The stimulus for this inquiry came from Simulate, a newish “bioengineered food” company with a brutally honest name and slightly unsettling packaging.
Simulate chicken-flavored modified-wheat-protein Nuggs. I can’t explain why one package says “chicken” and the other doesn’t, or why the chicken looks so skeptical. Is this an example of suicide food? Or just a normal poultry gaze?
The Simulate company was founded in 2018 by a 19-year-old “serial tech entrepreneur,” Ben Pasternak; it’s based in New York and maintains a tech-y affect in its marketing. (Its slogan is “Upgrading the World to a Positive Food System”; the package instructions include “Pull Tab to Install”; the website includes a “changelog” of product updates, with version numbers.) The company filed for trademark protection for “Simulate” and “Simulate Nuggs” in 2021. The latter filing stipulates: “NO CLAIM IS MADE TO THE EXCLUSIVE RIGHT TO USE ‘NUGGS’ APART FROM THE MARK AS SHOWN.”
So what is this thing called “nuggs,” anyway?
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Before there were nuggs there was nugget, a 200-year-old word of mysterious provenance that’s been repurposed multiple times over the years. The OED gives two plausible origins: Irish English nodget and New Zealand nogget, both from the early 1800s. In Ireland, Scotland, and Australia, a nuget was a person “who is short of stature, and has a large belly.” In Australia, a nugget could also be an unbranded calf (1875); in the southern South Island of New Zealand, a nugget was a small rocky outcrop in the sea.
NUGGET shoe polish was once a popular brand in New Zealand. Did the name refer to the luster of precious metals? Maybe. (Image via Facebook.)
I would have supposed “gold nugget”—”a lump of gold or other metal found ready-formed in the earth”—originated during the 1849 California Gold Rush, but the OED says its first use was in Australia in 1851. (Antedaters, start your engines.) By 1853, nugget could refer to “a lump of anything.”
The Denver Nuggets basketball team was originally called the Larks, then the Rockets. It acquired its current name—a reference to the Colorado Gold Rush—when it moved from the (now-defunct) American Basketball Association to the National Basketball Association in 1974. “Nuggets” had been associated with Denver basketball since 1932, when an amateur Denver Nuggets team was a powerhouse in the Amateur Athletic Union.
Decades later, we find nuggets (usually plural) referring to food. The OED’s earliest citation is from the U.S. publication Harper’s, in June 1938: “A shashlik, spitted nuggets of meat (beef, pork, bacon), on a long silver skewer.” Chicken nugget gets its own entry: “A small piece of chicken, typically coated in breadcrumbs or batter and deep-fried, a number of which are usually eaten with accompaniments as a dish or snack. Usually in plural.” The earliest undisputed citation is from 1976, in an ad for Troy’s Fish House in the Jackson (Mississippi) phone book: “Catfish ‘All You Can Eat’. Shrimp—Oysters—Steak. Chicken Nuggets—Burgers.” Nugget is also used for meat substitutes, as in Quorn Meatless ChiQin Nuggets, which I wrote about last year.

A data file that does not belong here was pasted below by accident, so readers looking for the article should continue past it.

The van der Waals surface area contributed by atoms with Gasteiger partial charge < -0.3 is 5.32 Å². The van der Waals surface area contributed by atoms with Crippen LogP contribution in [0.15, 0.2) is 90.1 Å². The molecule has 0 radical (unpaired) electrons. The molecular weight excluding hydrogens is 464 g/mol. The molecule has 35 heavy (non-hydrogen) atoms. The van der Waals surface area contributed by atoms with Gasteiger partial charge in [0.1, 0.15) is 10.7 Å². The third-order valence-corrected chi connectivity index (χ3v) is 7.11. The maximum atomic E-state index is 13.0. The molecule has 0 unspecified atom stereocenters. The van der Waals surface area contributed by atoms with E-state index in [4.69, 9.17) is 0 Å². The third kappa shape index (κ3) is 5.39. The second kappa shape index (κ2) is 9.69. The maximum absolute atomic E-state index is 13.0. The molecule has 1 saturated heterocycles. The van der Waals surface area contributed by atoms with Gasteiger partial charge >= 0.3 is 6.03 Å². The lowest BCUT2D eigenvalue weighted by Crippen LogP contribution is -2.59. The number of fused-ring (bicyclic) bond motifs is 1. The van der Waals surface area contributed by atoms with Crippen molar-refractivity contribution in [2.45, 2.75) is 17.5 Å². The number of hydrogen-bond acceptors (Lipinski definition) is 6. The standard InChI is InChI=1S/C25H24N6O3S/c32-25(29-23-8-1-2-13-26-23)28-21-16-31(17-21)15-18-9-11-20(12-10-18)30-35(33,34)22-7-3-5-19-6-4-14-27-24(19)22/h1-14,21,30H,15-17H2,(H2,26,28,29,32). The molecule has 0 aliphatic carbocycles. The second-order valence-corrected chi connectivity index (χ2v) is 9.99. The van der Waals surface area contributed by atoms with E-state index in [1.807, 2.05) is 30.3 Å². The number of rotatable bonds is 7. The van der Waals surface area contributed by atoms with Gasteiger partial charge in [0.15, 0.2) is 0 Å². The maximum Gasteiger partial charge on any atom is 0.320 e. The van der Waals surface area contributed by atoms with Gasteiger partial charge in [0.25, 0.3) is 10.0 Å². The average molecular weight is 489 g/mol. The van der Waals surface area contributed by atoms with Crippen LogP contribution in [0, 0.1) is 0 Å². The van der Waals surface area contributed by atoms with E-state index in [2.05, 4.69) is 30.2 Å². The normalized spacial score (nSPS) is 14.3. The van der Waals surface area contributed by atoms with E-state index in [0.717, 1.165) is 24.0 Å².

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For the next stops on the nugget trail—nug and nuggs—we leave the OED and visit slangland. The invaluable Greens Dictionary of Slang tells us that nug (noun) was used in the U.K. as a term of affection since the late 1600s—long before nugget gained currency. (In 1998, University of North Carolina slang researcher Connie Eble recorded nug = “young woman.”) But nug was also a verb: as early as 1505, it meant “to fondle, to indulge in sexual foreplay, to engage in sexual intercourse.” A nugging dress was old fashioned or out of the ordinary (U.K., 1698); a nugging house was a brothel (U.K., 1796). Green also has entries for nugs = “a woman’s breasts” (U.S., 1993) and nuggins = testicles (U.S., 2009, from nugget + nuts + to nug). Urban Dictionary has the shorter nuggs for “testicles,” recorded in 2011.
Finally—finally!—there’s nugg or nug in the cannabis sense.
Nug Oakland (California), “California’s first Asian-owned equity dispensary / We validate parking!” For an explanation of this sense of “equity,” see my 2019 post on Blunts+Moore.
Green’s Dictionary of Slang spells it with one G, says it’s a U.S. usage—an abbreviation of nugget—and gives this definition: “high quality, dense, small hydroponically grown marijuana; thus a portion of the drug.” The earliest citation—once again thanks to the indefatigable Connie Eble—is from the 1998 edition of Campus Slang, published at the University of North Carolina.
One more nugg, this one in the cosmetics category and festooned with a gratuitous umlaut. I wrote in 2018 about nügg [sic] beauty, whose mission was “to deliver top quality, natural face and lip masks at pocket-friendly prices, in pocket-friendly packaging.”
This was an unfortunate name, and I’m glad to report that the company is now called Baebody.
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Perhaps you are now wondering about those Simulate Nuggs that started the investigation. Are they any good? What do they taste like? Wonder no more: They’re fine, and they sort of taste like chicken. (The breading is nicely crispy.) It turns out that NUGGS was originally the company name as well as the product name; it was changed in July 2019. I can’t say that SIMULATE is a world-beater, but it does seem to be distinctive, if not especially endearing. Then again, neither is a chicken.
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